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Prevalence and Evolution of Anemia in Patients with Tuberculosis FREE TO VIEW

Sei Won Lee, MD*; Deog Kyeom Kim, MD; Dong Seok Ko, MD; Chul-Gyu Yoo, MD; Sung Koo Han, MD; Young-Soo Shim, MD; Jae-Joon Yim, MD; Young Whan Kim, MD
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Seoul National University Hospital, Seoul, South Korea


Chest. 2004;126(4_MeetingAbstracts):835S. doi:10.1378/chest.126.4_MeetingAbstracts.835S
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PURPOSE:  Anemia is well-known hematologic abnormality in patients with pulmonary tuberculosis (TB). However, the prevalence of anemia varied in each study and the evolution of anemia with short course anti-TB chemotherapy has been not known yet. The aim of this study was to elucidate the prevalence, risk factors, and progression of anemia during the treatment in patients with TB.

METHODS:  1063 patients who took anti-tuberculosis medication with diagnosis of TB from June 1st, 2001 to May 31st, 2002 in Seoul National University Hospital, Seoul, South Korea were enrolled. We retrospectively reviewed their medical records including the levels of hemoglobin, hematocrit, mean corpuscular volume, and mean corpuscular hemoglobin concentration through the treatment period. Anemia was defined as hemoglobin concentration less than 13g/dL in men and 12g/dL in women.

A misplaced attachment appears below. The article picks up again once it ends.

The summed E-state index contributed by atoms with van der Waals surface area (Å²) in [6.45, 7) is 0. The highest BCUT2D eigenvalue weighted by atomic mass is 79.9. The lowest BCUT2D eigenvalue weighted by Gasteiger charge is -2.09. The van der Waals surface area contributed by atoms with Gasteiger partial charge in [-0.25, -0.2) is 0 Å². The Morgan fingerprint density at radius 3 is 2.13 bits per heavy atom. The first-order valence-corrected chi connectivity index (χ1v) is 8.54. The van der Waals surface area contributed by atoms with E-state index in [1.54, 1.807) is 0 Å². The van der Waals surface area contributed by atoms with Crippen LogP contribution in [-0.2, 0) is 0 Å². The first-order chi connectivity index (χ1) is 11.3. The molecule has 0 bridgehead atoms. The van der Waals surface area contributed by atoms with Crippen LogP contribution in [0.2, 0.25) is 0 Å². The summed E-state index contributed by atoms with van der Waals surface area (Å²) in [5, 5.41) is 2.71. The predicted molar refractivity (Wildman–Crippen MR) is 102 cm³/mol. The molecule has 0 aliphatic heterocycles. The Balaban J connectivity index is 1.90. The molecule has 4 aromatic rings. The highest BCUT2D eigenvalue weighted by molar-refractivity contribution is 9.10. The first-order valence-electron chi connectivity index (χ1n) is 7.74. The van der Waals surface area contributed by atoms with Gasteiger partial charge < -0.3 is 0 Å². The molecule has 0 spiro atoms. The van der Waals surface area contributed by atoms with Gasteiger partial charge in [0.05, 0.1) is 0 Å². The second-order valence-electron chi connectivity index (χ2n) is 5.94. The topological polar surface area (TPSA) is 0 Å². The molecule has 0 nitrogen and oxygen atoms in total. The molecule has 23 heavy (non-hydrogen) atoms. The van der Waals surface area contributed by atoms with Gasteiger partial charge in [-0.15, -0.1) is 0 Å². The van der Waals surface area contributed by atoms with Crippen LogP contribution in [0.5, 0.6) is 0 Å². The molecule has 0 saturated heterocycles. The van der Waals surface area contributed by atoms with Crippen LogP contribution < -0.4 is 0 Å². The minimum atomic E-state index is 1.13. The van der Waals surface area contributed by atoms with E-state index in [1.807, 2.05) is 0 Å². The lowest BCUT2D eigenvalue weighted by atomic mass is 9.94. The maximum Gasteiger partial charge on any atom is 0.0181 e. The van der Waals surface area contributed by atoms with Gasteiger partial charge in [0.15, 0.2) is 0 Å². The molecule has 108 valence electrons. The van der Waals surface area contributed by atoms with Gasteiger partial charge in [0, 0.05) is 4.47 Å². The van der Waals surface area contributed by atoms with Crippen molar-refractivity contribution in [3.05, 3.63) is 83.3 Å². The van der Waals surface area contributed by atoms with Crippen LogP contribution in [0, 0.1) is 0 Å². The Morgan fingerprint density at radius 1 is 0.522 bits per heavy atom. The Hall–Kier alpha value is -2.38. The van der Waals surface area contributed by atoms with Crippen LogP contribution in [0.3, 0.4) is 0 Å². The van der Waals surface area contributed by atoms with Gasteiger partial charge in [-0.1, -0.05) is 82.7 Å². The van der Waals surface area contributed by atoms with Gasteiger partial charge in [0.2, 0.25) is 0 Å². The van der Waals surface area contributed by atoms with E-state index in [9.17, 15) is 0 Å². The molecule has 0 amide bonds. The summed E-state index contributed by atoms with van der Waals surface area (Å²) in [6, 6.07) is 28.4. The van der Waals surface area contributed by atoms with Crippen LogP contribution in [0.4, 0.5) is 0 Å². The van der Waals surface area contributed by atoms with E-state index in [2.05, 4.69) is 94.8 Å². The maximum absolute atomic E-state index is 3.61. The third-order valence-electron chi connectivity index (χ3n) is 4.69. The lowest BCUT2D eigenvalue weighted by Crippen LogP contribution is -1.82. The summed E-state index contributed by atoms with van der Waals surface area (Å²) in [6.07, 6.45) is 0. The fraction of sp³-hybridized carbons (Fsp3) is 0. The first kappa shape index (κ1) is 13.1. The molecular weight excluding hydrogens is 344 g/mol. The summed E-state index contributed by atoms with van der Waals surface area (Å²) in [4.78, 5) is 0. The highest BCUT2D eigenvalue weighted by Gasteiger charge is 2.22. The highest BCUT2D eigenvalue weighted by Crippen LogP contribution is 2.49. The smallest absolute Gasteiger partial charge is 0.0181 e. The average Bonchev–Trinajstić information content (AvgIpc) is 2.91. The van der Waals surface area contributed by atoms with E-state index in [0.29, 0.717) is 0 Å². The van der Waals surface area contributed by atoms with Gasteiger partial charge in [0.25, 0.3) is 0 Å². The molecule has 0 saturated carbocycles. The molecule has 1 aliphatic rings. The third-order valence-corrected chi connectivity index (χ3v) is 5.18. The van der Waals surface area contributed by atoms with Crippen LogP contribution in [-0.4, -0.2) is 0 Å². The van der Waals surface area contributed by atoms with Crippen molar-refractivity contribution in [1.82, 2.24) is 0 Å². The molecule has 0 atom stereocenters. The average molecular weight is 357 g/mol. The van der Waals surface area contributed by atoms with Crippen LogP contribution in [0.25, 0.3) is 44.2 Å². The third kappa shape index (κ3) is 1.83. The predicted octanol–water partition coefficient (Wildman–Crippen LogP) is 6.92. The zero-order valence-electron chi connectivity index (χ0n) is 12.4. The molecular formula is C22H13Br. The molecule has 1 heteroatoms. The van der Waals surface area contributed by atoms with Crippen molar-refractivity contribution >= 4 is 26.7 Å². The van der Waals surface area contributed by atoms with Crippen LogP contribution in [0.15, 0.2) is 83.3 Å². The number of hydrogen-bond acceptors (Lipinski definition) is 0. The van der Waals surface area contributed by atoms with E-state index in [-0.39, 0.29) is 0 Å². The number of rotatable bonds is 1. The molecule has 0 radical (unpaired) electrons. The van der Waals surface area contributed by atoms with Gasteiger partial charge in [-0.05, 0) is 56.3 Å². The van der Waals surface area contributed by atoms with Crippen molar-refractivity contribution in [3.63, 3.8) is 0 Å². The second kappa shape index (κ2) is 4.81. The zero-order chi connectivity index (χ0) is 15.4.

RESULTS:  Among 1063 patients with TB, 166 patients were excluded because they had other causes of anemia other than TB. Among remaining 897 patients, 293(32.7%) patients had anemia initially. Anemia was usually mild, no man had hemoglobin concentration less than 8.0g/dL and no woman less than 7.0g/dL. Normocytic and normochromic anemia was most common and identified in 211 (72%) of patients with anemia. Microcytic and hypochromic anemia was next common (26 patients, 9%). Female sex (p=0.007, OR=1.11-1.98) and old age (p<0.001, OR=1.81-3.54) were associated with the presence of anemia while type of tuberculosis was not related with risk factor of anemia (p=0.266, OR=0.87-1.67). In 180 (61.4%) patients anemia was resolved and the mean of period from initiation of treatment to resolution of anemia is 118.8 (5-321) days.

CONCLUSION:  Mild anemia is common hematologic complication of TB and usually normocytic and normochromic pattern. The risk factors for presence of anemia were female sex and old age. In 60% of patients, anemia was resolved with anti-TB treatment.

CLINICAL IMPLICATIONS:  Anemia associated with TB usually has benign course, so we can observe it with treatment of TB. If anemia is severe (Hb<8.0g/dl for men, Hb<7.0 for women), we should consider cause of anemia other than TB. Table1.

Distribution of Hemoglobin

SexTotalMaleFemale∼7.0000Hemoglobin (g/dl)7.1∼8.00338.1∼9.073109.1∼10.015264110.1∼11.026457111.1∼12.0388312112.1∼12.95913018913∼339123462Total484413897Table2.

Risk Factors of Anemia

Proportion of anemiaOdds ratio (95% C.I.)Significance (p value)SexMale: 28%Female: 37%1.112 - 1.980.007Age; <65 vs >65<65: 28%>65: 49%1.805-3.5390.001Pulmonary vs Extrapulmonary TBPulm: 32%Extra: 35%0.866-1.6860.266

DISCLOSURE:  S. Lee, None.

Wednesday, October 27, 2004

12:30 PM - 2:00 PM




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